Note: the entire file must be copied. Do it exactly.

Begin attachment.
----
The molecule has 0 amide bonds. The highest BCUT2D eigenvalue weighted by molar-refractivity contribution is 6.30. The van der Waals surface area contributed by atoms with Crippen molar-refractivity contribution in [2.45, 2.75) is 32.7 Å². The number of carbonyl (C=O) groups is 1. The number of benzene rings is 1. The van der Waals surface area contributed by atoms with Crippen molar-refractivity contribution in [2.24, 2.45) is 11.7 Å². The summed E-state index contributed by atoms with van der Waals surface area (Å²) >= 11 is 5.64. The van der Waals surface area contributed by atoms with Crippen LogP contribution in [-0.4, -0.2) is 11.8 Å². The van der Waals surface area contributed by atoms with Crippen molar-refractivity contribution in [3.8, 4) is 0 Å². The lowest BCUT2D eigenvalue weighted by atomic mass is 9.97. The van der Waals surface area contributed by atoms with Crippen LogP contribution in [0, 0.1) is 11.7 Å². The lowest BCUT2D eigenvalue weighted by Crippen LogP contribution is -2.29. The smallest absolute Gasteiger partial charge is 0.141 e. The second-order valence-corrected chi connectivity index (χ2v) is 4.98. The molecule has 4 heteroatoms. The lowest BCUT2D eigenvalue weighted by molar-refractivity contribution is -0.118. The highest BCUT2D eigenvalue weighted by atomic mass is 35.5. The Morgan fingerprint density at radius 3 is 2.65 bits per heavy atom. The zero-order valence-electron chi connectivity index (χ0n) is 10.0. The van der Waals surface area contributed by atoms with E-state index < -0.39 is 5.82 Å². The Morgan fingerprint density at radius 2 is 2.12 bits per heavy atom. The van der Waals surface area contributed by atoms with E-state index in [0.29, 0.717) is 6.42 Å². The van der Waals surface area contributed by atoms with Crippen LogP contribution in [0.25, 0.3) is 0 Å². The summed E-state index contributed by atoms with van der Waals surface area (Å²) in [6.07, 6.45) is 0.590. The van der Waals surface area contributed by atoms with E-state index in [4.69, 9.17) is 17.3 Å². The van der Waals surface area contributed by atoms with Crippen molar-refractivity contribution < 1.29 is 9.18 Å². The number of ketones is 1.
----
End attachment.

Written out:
The molecule has 0 amide bonds. The highest BCUT2D eigenvalue weighted by molar-refractivity contribution is 6.30. The van der Waals surface area contributed by atoms with Crippen molar-refractivity contribution in [2.45, 2.75) is 32.7 Å². The number of carbonyl (C=O) groups is 1. The number of benzene rings is 1. The van der Waals surface area contributed by atoms with Crippen molar-refractivity contribution in [2.24, 2.45) is 11.7 Å². The summed E-state index contributed by atoms with van der Waals surface area (Å²) >= 11 is 5.64. The van der Waals surface area contributed by atoms with Crippen LogP contribution in [-0.4, -0.2) is 11.8 Å². The van der Waals surface area contributed by atoms with Crippen molar-refractivity contribution in [3.8, 4) is 0 Å². The lowest BCUT2D eigenvalue weighted by atomic mass is 9.97. The van der Waals surface area contributed by atoms with Crippen LogP contribution in [0, 0.1) is 11.7 Å². The lowest BCUT2D eigenvalue weighted by Crippen LogP contribution is -2.29. The smallest absolute Gasteiger partial charge is 0.141 e. The second-order valence-corrected chi connectivity index (χ2v) is 4.98. The molecule has 4 heteroatoms. The lowest BCUT2D eigenvalue weighted by molar-refractivity contribution is -0.118. The highest BCUT2D eigenvalue weighted by atomic mass is 35.5. The Morgan fingerprint density at radius 3 is 2.65 bits per heavy atom. The zero-order valence-electron chi connectivity index (χ0n) is 10.0. The van der Waals surface area contributed by atoms with E-state index < -0.39 is 5.82 Å². The Morgan fingerprint density at radius 2 is 2.12 bits per heavy atom. The van der Waals surface area contributed by atoms with E-state index in [0.29, 0.717) is 6.42 Å². The van der Waals surface area contributed by atoms with Crippen LogP contribution in [0.25, 0.3) is 0 Å². The summed E-state index contributed by atoms with van der Waals surface area (Å²) in [6.07, 6.45) is 0.590. The van der Waals surface area contributed by atoms with E-state index in [4.69, 9.17) is 17.3 Å². The van der Waals surface area contributed by atoms with Crippen molar-refractivity contribution < 1.29 is 9.18 Å². The number of ketones is 1.